The Art of Nonsense


The Art of Nonsense and the Art of Divination

Vocatus atque non vocatus, deus aderit,
from the Oracle at Delphi

…in the final analysis, there is no language for the ultimate nature of things.
Arthur Young

This article is dedicated to Dr. Raymond Moody, whose work on nonsense has served as an inspiration in my studies with Tarot and I Ching.

Perhaps this might come as a surprise to many people interested in Tarot as a “serious” divination tool, but I hope that some of the observations in this article will strike a chord or two, for I believe that one of the most “reliable” ways to access any form of divination is when we open ourselves to non-quotidian reality, let go of the personal mind and access the boundless world of nonsense.

Divination is not the same as prediction or fortune-telling, but rather a way of seeking Knowledge through transpersonal ways that intimately connect with the numinous.

In her insightful book about divination and synchronicity, Marie Louise von Franz notes that any divinatory technique is linked to synchronicity and, therefore, becomes an act of creation that cannot be predicted because it works on principles of Chance and Chaos. In divination we step into the world of nonsense in order to drop conscious thoughts and be part of the creative energies of the unconscious: “One cannot make head nor tail of a chaotic pattern; one is bewildered and that moment of Bewilderment brings up the intuition from the unconscious.” (von Franz, p. 40).

Synchronicities are an “arrangement” of events by the transpersonal Self that often defy the rational. During these events, the ego consciousness is caught unawares and we are able to experience what von Franz calls, “the rhythm of the Self at a particular moment.” This rhythm can be invoked with the throw of Tarot cards, which are a very effective method to receive immediate imprints from the psyche. If these imprints don’t make sense to us at first glance, it is normal because we are entering new territory and the images and layouts must often be interpreted from a completely different point of view than the one we are accustomed to.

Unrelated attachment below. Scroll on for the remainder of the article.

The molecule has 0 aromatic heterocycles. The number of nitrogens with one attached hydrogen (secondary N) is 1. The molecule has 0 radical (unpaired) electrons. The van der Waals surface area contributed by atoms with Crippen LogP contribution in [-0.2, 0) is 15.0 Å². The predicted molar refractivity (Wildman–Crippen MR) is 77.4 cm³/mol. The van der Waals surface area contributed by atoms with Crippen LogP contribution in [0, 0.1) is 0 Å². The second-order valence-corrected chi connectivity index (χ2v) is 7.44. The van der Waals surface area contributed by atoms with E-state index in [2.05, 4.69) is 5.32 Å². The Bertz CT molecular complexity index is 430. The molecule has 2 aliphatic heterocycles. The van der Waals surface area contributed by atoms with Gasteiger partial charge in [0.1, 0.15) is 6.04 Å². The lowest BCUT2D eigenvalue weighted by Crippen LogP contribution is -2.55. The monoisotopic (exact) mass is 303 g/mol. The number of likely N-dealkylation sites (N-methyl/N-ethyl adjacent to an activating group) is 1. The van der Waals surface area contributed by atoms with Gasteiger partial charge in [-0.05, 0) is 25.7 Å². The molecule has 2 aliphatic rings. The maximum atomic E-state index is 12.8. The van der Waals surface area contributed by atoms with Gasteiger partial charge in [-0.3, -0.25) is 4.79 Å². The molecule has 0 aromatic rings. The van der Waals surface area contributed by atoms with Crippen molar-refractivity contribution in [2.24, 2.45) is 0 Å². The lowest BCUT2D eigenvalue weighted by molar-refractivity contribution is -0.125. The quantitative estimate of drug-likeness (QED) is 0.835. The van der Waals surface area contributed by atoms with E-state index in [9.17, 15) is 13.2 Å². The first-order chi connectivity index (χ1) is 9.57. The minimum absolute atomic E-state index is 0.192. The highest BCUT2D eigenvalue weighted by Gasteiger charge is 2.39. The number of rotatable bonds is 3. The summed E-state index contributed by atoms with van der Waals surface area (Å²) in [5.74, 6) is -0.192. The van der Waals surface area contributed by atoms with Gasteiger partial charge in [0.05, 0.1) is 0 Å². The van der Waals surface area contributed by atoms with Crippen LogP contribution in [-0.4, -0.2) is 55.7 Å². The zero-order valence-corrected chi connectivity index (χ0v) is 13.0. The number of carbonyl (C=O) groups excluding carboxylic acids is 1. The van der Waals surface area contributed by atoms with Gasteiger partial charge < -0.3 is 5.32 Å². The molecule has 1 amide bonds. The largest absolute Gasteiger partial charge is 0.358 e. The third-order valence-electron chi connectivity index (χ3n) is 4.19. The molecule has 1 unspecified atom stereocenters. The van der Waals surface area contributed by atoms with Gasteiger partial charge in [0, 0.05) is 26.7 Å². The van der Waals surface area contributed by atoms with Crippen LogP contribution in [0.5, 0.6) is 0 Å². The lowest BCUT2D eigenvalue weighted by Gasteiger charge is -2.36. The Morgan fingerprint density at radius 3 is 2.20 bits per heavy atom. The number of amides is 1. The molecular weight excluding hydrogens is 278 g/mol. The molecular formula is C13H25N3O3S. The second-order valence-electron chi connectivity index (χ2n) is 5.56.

Just like any other divination tool, Tarot is a non-rational source of knowledge and it works precisely because it makes no (logical) sense. Whether the information we receive from the cards is coming from what Jung called the “collective unconscious” or from the invisible world of ancestors, guides and teachers; from the Higher Self or from Spirit, the important thing is that this information is not coming to us from predictable, normative or prescriptive ways of acquiring knowledge.

As a linguist I have always been intrigued by language and how it structures and determines our every-day reality. When we step outside of syntax and allow the boundaries of logic and the bindings of confined language to dissolve, we enter an alchemical realm of creative potentialities. The worlds of Tarot, Alchemy, dreams, Cabala, divination and magic are much easier apprehended from the platform of nonsense, which asks us to set aside our understanding of what is sensible or rational.


Gazing into mirrors or crystals, consulting oracles, looking at images on a card spread; all these forms of nonsense intrigue us because they challenge our understanding of what is supposed to be normal or logical ways of communication. When we are able to drop disbelief through disorder of the mind, or rather disorder of logical constructs that we have imposed on our minds, fantasy and imagination step right in as if driven by magical energies. Breaking down the logical thinking patterns we have come to accept leaves us open for the paranormal to manifest. After all, we created the word “para-normal” as a verbal (defense) mechanism to designate, like “nonsense,” that which, from our self-conscious point of view, is non-intelligible or lies beyond the parameters of our prescriptive norms.

Carl Jung looked at dreams as a flow of events, a sequence of images which represent a certain surge of psychic energy. This description also serves to explain how Tarot works. We experience this psychic energy in the shuffling of the cards; when placing one card next to the other in a particular spread or sequence; in the way we read each card, making the various connections.